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Jason M. Tyra, CPA
Jason M. Tyra, CPA, Certified Public Accountant (CPA)
Category: Finance
Satisfied Customers: 178
Experience:  Principal at Jason M. Tyra, CPA, PLLC
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I work wholesale distribution company with 7 branches.

Customer Question

I work for a wholesale distribution company with 7 branches. for years overhead allocation has been based on sales volume. now one of the branch managers is suggesting overhead allocation based on branch assets. what is the best way to allocate overhead to the branches?
Submitted: 1 year ago.
Category: Finance
Expert:  Jason M. Tyra, CPA replied 1 year ago.

Hi There:

How to allocate overhead is a management decision. There isn't really a "best" way- you should choose the method that makes the most sense for your business.

Either of the methods you gave could produce a skewed view if taken out of context. Overhead based on sales volume might cover up the fact that a high selling branch consumes a disproportionate amount of overhead. Allocating based on assets alone doesn't account for the fact that a warehouse filled with obsolete inventory but selling nothing probably shouldn't have a lot of overhead.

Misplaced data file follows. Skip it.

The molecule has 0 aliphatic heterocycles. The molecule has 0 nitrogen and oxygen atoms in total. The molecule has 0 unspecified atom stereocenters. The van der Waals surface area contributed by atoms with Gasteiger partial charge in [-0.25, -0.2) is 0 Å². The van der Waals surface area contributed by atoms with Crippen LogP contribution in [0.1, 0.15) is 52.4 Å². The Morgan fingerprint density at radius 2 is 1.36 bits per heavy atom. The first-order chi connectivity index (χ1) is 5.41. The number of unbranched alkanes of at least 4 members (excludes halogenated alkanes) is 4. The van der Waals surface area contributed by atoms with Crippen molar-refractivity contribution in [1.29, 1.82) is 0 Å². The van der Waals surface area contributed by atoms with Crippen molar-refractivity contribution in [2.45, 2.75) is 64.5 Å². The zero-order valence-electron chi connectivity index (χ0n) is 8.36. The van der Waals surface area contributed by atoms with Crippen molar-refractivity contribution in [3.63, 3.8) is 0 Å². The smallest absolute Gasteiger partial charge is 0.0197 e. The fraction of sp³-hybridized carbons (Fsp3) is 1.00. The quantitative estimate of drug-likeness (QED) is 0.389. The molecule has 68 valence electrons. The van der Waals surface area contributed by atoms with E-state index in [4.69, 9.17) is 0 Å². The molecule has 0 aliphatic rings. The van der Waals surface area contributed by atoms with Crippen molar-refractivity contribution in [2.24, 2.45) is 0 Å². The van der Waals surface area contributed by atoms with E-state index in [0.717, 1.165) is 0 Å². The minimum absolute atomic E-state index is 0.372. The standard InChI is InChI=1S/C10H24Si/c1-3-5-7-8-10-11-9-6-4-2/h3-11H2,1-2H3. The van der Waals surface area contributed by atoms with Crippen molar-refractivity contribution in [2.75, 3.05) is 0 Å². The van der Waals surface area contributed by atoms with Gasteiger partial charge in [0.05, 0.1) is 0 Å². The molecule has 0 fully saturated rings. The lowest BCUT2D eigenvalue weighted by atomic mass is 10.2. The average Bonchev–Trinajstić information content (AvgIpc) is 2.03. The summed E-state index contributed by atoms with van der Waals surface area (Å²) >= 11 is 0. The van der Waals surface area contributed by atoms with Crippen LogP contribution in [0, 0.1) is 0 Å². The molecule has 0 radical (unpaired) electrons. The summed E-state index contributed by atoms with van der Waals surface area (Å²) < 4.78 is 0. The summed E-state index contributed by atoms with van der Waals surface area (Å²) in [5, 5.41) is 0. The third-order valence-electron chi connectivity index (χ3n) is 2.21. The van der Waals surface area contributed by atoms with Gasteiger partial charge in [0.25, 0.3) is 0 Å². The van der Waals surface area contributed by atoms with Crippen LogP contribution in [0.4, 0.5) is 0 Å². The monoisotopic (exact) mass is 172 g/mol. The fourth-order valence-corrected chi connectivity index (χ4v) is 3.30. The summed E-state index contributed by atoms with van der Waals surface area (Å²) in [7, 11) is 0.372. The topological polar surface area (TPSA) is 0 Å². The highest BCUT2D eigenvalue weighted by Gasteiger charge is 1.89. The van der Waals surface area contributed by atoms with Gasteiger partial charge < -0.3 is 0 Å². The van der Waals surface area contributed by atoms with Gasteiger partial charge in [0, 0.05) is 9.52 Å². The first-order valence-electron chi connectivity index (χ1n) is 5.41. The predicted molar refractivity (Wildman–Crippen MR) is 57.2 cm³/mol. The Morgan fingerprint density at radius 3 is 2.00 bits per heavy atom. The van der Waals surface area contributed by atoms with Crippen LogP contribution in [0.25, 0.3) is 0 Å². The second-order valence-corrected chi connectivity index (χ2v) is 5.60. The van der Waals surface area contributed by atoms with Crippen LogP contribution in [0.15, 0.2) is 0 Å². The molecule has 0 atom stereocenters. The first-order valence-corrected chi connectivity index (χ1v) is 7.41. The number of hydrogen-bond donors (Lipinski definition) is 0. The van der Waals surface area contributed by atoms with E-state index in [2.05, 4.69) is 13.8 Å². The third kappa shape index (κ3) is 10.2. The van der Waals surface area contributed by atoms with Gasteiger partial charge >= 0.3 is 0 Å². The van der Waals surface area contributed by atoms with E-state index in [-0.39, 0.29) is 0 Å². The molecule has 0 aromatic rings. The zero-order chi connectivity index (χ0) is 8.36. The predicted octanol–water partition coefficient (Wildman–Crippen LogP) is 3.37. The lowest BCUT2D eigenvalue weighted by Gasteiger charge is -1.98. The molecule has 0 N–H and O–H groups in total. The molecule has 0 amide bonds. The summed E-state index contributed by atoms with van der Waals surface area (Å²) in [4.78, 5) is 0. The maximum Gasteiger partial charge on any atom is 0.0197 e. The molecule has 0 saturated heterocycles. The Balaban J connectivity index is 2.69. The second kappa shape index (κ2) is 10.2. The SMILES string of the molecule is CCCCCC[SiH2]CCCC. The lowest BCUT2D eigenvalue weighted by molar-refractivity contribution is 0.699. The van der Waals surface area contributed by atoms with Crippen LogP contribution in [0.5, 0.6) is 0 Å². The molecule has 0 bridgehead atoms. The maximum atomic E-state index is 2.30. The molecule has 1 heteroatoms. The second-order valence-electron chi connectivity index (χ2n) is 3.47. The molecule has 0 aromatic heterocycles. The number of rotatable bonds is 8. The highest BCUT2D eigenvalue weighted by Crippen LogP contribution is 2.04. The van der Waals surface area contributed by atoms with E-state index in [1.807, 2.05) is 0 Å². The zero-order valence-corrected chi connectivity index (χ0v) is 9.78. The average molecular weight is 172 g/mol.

In the absence of some kind of internal costing system, I would probably recommend allocation by sales volume as it is most likely to give comparable results that are easy for people who aren't management accountants to understand.

Customer: replied 1 year ago.
when you allocate based on assets do you use fixed assets or all assets or is this another management decision? are there pros and cons to each
Expert:  Jason M. Tyra, CPA replied 1 year ago.

Probably fixed assets would make more sense for you, because it doesn't really make sense to allocate overhead based on things like cash on hand or accounts receivable.

You should ask yourself what you're trying to measure and compare when making this decision. If, by "overhead," you just mean payroll, then it would make more sense for each branch to be allocated its actual payroll instead of a percentage of the total amount. You can easily set this up in almost any accounting system. If "overhead" also includes things like HR, IT, and corporate level management, then I would ask whether one branch is really consuming more of those services than other branches? And if so, then isn't this a problem that should be corrected, rather than just measured?

There are practitioners and consultants out there that specialize in managerial accounting. You might want to suggest that your company bring someone in to help you develop an internal costing system that helps you to reach your goals.